I know this is a long one, but in order to state my point, I first need to explain my overall view of the story God unfolds in the Bible. If you just want to know my main point, please feel free to skip to the last paragraph.
This is a statement that most people know about that have heard of Jesus. It’s also one of the taglines used when presenting the Gospel to others—Jesus died for our sins. It’s presented, though, as a transaction. Jesus did something, now we have to do something in return to make the transaction “work.” While ever so subtle, this contradicts the concept of God’s grace as a gift to be freely received and lived. Instead, the view is upheld of a process to fulfill to receive grace other than just accepting it. Parameters are established to delineate what a “good” Christian is versus an otherwise damned person.
For most of my life, I’ve believed that Jesus died because there had to be a punishment for sin and that God couldn’t be holy if there wasn’t. However, God makes the rules and is sovereign to do what he wants. Jesus forgave sins without any kind of sacrifice (Mark 2:5), and he even gave the disciples authority to do the same (John 20:23). It seems that even some of the religious leaders acknowledged that God could forgive sins outright (Mark 2:6-7). Likewise, Abraham was righteous because he believed in God and not because of anything Abraham, himself, did (Genesis 15:6).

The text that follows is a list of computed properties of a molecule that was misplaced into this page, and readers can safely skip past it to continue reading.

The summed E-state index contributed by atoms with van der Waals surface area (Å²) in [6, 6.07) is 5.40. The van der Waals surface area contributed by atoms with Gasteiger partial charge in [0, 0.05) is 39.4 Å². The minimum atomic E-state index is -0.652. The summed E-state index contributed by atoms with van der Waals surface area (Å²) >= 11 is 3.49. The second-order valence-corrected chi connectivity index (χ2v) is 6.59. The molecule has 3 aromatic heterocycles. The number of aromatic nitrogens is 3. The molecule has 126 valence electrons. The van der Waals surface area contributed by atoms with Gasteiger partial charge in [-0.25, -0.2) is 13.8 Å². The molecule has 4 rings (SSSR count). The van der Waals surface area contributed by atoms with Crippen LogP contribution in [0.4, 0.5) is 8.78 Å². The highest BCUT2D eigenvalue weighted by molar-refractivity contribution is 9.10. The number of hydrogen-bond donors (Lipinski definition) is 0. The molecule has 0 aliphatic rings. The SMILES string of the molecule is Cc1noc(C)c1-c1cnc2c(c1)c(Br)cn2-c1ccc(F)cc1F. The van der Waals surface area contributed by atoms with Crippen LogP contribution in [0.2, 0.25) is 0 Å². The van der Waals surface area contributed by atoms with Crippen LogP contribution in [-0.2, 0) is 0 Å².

Now, there are many considerations and many roads this discussion can take. Jesus died to prove his love and prove that we don’t have to fear death. This is very true, but there’s still something that bothered me. I still had the question of why like that. As I thought about it more, I also realized that he was practicing what he preached—love for enemies (Matt 5:43-44), not using evil to defeat or repay evil (Matt 5:39), and self-sacrifice (John 15:13). These are all great points and part of living a full life of following Jesus, but the question still remained—why like that? Why in such a gruesome manner? Why as a sacrificial lamb?
First, these two verses, God speaking through the prophet Isaiah, and Jesus repeating this in his own words: